SAN FRANCISCO/WASHINGTON (Reuters) - Microsoft stands to receive nearly a quarter of Covid relief funds destined for U.S. cybersecurity defenders, sources told Reuters, angering some lawmakers who don’t want to increase funding for a company whose software was recently at the heart of two big hacks.
Congress allocated the funds at issue in the COVID relief bill signed on Thursday after two enormous cyberattacks leveraged weaknesses in Microsoft products to reach into computer networks at federal and local agencies and tens of thousands of companies. One breach attributed to Russia in December grabbed emails from the Justice Department, Commerce Department and Treasury Department.
The hacks pose a significant national security threat, frustrating lawmakers who say Microsoft’s faulty software is making it more profitable.
“If the only solution to a major breach in which hackers exploited a design flaw long ignored by Microsoft is to give Microsoft more money, the government needs to reevaluate its dependence on Microsoft,” said Oregon Senator Ron Wyden, a leading Democrat on the intelligence committee.
“The government should not be rewarding a company that sold it insecure software with even bigger government contracts.”
Microsoft previously said it prioritizes fixing attacks that it sees in wide use.
A draft spending plan by the Cybersecurity Infrastructure Security Agency allocates more than $150 million of their new $650 million funding for a “secure cloud platform,” according to documents seen by Reuters and people familiar with the matter.
More precisely, the money has been budgeted for Microsoft, according to four people briefed on the choice, largely to help other federal agencies upgrade their existing Microsoft deals to improve security of their cloud systems.
A CISA spokesman declined to comment.
A key service Microsoft provides, known as activity logging, allows its clients to keep watch on data traffic within their part of the cloud and spot inconsistencies that could reveal hackers at work.
Officials have sought access to Microsoft’s premium tracking capability after discovering the lack of logs made it much harder to investigate recent hacks tied to nation states.
Microsoft said Sunday that while all its cloud products have security features, “larger organizations may require more advanced capabilities such as a greater depth of security logs and the ability to investigate those logs and take action.” It did not address the fairness issues raised by lawmakers.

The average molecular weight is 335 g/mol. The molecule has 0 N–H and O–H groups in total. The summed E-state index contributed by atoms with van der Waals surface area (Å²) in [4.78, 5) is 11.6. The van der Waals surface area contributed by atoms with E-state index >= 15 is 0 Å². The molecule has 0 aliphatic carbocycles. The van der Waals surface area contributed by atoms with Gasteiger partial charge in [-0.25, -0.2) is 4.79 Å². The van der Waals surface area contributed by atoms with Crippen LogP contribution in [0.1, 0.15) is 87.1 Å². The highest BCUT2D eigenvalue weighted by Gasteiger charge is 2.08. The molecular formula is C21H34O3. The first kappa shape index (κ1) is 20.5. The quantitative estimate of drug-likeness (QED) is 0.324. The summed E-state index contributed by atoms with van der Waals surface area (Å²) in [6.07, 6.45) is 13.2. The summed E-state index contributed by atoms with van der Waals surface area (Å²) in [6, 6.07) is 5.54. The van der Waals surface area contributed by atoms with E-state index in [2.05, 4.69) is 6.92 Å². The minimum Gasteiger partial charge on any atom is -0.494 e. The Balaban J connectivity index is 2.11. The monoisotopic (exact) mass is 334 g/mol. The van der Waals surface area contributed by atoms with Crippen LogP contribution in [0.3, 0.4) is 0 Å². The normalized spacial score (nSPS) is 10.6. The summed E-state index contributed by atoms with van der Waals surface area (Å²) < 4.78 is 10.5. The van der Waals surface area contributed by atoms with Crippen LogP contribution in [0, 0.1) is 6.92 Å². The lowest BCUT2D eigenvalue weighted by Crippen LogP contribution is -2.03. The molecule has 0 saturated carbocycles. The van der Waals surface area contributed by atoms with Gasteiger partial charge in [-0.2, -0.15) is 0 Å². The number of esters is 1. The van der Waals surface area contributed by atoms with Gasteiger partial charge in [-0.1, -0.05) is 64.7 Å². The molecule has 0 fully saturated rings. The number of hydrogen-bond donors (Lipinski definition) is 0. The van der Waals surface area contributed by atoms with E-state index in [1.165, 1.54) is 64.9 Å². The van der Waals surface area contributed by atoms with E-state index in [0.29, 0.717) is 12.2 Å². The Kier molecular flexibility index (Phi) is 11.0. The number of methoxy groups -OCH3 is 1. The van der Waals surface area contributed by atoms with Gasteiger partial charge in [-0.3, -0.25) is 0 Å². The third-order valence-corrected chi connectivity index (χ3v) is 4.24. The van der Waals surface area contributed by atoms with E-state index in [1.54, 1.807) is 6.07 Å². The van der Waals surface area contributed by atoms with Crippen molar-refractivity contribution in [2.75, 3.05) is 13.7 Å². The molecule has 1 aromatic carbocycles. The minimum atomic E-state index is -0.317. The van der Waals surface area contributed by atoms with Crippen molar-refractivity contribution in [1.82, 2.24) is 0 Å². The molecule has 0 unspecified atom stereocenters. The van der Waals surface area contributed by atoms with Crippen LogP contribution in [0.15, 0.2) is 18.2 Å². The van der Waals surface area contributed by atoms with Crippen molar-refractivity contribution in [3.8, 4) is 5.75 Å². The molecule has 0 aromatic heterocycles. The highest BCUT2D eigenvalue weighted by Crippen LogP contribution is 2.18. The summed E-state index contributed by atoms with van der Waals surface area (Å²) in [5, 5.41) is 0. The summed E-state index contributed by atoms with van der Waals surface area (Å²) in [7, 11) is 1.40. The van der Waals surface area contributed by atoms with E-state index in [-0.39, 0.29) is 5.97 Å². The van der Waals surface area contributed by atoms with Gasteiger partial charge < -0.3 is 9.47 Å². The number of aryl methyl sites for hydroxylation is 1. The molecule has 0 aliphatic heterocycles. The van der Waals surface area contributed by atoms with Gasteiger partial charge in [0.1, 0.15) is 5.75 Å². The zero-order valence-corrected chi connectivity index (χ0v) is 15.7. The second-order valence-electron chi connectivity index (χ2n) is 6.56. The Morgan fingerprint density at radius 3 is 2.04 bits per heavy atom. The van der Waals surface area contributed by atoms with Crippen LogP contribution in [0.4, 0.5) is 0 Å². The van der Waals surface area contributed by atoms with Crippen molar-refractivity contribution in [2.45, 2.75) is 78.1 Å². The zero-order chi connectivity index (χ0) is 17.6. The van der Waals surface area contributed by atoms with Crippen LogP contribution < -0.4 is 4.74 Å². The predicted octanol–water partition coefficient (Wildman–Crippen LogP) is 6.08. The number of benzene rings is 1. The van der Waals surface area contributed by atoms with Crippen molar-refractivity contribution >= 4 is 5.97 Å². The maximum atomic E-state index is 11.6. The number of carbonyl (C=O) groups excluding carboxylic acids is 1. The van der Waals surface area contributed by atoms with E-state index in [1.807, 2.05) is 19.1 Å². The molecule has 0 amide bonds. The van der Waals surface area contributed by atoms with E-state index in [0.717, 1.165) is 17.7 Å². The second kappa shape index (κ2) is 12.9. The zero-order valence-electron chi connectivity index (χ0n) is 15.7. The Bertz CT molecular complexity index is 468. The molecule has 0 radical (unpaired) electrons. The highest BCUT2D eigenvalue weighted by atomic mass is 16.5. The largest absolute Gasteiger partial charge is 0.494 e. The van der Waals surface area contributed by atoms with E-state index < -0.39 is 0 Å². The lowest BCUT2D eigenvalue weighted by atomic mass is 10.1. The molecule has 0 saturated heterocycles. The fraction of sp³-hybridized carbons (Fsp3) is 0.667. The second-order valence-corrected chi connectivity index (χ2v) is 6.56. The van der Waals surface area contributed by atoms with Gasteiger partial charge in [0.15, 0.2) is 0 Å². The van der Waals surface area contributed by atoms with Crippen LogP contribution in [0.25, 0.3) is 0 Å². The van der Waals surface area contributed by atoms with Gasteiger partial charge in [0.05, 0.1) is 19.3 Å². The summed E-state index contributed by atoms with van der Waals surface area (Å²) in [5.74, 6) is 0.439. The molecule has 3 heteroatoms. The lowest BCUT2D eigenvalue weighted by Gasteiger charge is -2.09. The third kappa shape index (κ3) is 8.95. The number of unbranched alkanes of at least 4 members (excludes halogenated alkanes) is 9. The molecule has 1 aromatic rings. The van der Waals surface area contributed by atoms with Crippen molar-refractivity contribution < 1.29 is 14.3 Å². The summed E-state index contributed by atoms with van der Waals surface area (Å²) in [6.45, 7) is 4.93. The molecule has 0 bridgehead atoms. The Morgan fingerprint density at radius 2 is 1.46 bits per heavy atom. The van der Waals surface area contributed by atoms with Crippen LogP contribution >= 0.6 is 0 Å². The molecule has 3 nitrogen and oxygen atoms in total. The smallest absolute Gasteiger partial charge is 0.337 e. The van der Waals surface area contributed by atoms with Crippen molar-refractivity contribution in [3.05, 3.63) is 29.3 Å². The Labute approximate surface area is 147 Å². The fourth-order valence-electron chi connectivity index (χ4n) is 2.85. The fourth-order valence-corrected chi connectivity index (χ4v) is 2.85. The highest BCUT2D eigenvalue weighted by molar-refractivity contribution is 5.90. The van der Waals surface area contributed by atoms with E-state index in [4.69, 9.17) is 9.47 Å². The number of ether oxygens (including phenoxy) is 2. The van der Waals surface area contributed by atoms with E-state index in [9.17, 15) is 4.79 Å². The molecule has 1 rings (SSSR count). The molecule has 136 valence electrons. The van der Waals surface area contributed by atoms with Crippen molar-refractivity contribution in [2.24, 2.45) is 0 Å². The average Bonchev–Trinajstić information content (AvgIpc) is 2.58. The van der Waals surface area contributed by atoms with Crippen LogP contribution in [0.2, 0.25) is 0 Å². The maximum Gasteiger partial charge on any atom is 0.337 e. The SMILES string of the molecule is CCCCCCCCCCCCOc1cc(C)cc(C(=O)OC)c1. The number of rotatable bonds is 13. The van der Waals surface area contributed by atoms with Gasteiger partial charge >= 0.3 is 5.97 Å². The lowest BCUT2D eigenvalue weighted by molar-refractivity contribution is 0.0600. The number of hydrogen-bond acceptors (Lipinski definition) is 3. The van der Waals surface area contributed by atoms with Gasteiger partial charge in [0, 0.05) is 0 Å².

While some senior U.S. cyber officials feel they have no choice but to pay up, Wyden and three other lawmakers have publicly raised concerns about the plan.
Most major software has been penetrated by well-financed teams of hackers at one time or another, but the ubiquity of Microsoft’s products makes it a prime target.
The alleged Russian spying, known for exploiting software from SolarWinds, hit nine government agencies and 100 private companies, many of whom were exploited through manipulation of a Microsoft system.
More recent sprawling hacks into tens of thousands of servers around the world running Microsoft Exchange by a handful of attackers, including some tied to the Chinese government, relied on four previously unknown flaws in the way those servers handled web versions of Outlook email. China has denied backing the attacks.
In a hearing on the SolarWinds breach Feb. 26, Rhode Island Congressman Jim Langevin challenged Microsoft President Brad Smith about charging extra for logging, asking: “Is this a profit center for Microsoft, or is it a service being provided at cost to the customers?”
“We are a for-profit company,” Smith responded. “Everything we do is designed to generate a return, other than our philanthropic work.”
Microsoft has turned security offerings into a significant source of revenue, with the business generating $10 billion annually, up 40% from the previous year.
Rep. Dutch Ruppersberger of the House appropriations committee said Congress must look into “why security is an afterthought in the procurement process” and move away from approving only the lowest bidders.
The government could impose new regulations, said Curtis Dukes, a former head of the defensive mission at the National Security Agency now at the nonprofit Center for Internet Security, which works closely with CISA. “Maybe with additional size, vendors should have to do more.”
Reporting by Joseph Menn in San Francisco and Christopher Bing and Raphael Satter in Washington; Editing by Chris Sanders and Edward Tobin
Our Standards: The Thomson Reuters Trust Principles.